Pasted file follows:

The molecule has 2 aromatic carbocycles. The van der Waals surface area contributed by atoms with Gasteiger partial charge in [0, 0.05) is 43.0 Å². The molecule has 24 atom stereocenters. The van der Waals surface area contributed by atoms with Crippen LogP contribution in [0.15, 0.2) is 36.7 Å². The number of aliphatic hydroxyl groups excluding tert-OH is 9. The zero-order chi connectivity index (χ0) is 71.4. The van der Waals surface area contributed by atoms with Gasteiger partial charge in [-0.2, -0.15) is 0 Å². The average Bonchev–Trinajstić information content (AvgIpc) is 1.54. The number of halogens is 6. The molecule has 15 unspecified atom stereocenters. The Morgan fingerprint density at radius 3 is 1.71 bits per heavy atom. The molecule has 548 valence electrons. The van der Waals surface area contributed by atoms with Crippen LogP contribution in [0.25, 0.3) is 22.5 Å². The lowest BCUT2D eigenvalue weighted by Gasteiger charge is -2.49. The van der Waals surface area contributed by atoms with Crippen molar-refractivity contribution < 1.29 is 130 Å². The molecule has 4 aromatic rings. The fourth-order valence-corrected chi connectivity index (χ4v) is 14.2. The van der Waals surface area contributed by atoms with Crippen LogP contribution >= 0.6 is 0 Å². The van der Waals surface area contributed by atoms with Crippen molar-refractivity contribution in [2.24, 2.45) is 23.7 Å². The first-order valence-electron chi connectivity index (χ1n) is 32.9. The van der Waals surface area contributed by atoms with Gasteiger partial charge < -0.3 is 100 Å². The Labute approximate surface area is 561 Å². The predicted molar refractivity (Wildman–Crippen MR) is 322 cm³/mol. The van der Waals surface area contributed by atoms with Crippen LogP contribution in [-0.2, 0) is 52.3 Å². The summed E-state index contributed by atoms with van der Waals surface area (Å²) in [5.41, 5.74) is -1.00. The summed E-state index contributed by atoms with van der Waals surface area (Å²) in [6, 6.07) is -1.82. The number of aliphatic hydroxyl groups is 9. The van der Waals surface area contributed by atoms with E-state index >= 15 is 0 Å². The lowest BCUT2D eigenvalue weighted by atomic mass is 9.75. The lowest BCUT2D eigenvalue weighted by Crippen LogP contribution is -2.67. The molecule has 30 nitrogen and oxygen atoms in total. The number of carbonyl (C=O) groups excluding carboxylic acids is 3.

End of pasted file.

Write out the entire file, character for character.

The molecule has 2 aromatic carbocycles. The van der Waals surface area contributed by atoms with Gasteiger partial charge in [0, 0.05) is 43.0 Å². The molecule has 24 atom stereocenters. The van der Waals surface area contributed by atoms with Crippen LogP contribution in [0.15, 0.2) is 36.7 Å². The number of aliphatic hydroxyl groups excluding tert-OH is 9. The zero-order chi connectivity index (χ0) is 71.4. The van der Waals surface area contributed by atoms with Gasteiger partial charge in [-0.2, -0.15) is 0 Å². The average Bonchev–Trinajstić information content (AvgIpc) is 1.54. The number of halogens is 6. The molecule has 15 unspecified atom stereocenters. The Morgan fingerprint density at radius 3 is 1.71 bits per heavy atom. The molecule has 548 valence electrons. The van der Waals surface area contributed by atoms with Crippen LogP contribution in [0.25, 0.3) is 22.5 Å². The lowest BCUT2D eigenvalue weighted by Gasteiger charge is -2.49. The van der Waals surface area contributed by atoms with Crippen molar-refractivity contribution < 1.29 is 130 Å². The molecule has 4 aromatic rings. The fourth-order valence-corrected chi connectivity index (χ4v) is 14.2. The van der Waals surface area contributed by atoms with Crippen LogP contribution >= 0.6 is 0 Å². The van der Waals surface area contributed by atoms with Crippen molar-refractivity contribution in [2.24, 2.45) is 23.7 Å². The first-order valence-electron chi connectivity index (χ1n) is 32.9. The van der Waals surface area contributed by atoms with Gasteiger partial charge < -0.3 is 100 Å². The Labute approximate surface area is 561 Å². The predicted molar refractivity (Wildman–Crippen MR) is 322 cm³/mol. The van der Waals surface area contributed by atoms with Crippen LogP contribution in [-0.2, 0) is 52.3 Å². The summed E-state index contributed by atoms with van der Waals surface area (Å²) in [5.41, 5.74) is -1.00. The summed E-state index contributed by atoms with van der Waals surface area (Å²) in [6, 6.07) is -1.82. The number of aliphatic hydroxyl groups is 9. The van der Waals surface area contributed by atoms with E-state index >= 15 is 0 Å². The lowest BCUT2D eigenvalue weighted by atomic mass is 9.75. The lowest BCUT2D eigenvalue weighted by Crippen LogP contribution is -2.67. The molecule has 30 nitrogen and oxygen atoms in total. The number of carbonyl (C=O) groups excluding carboxylic acids is 3.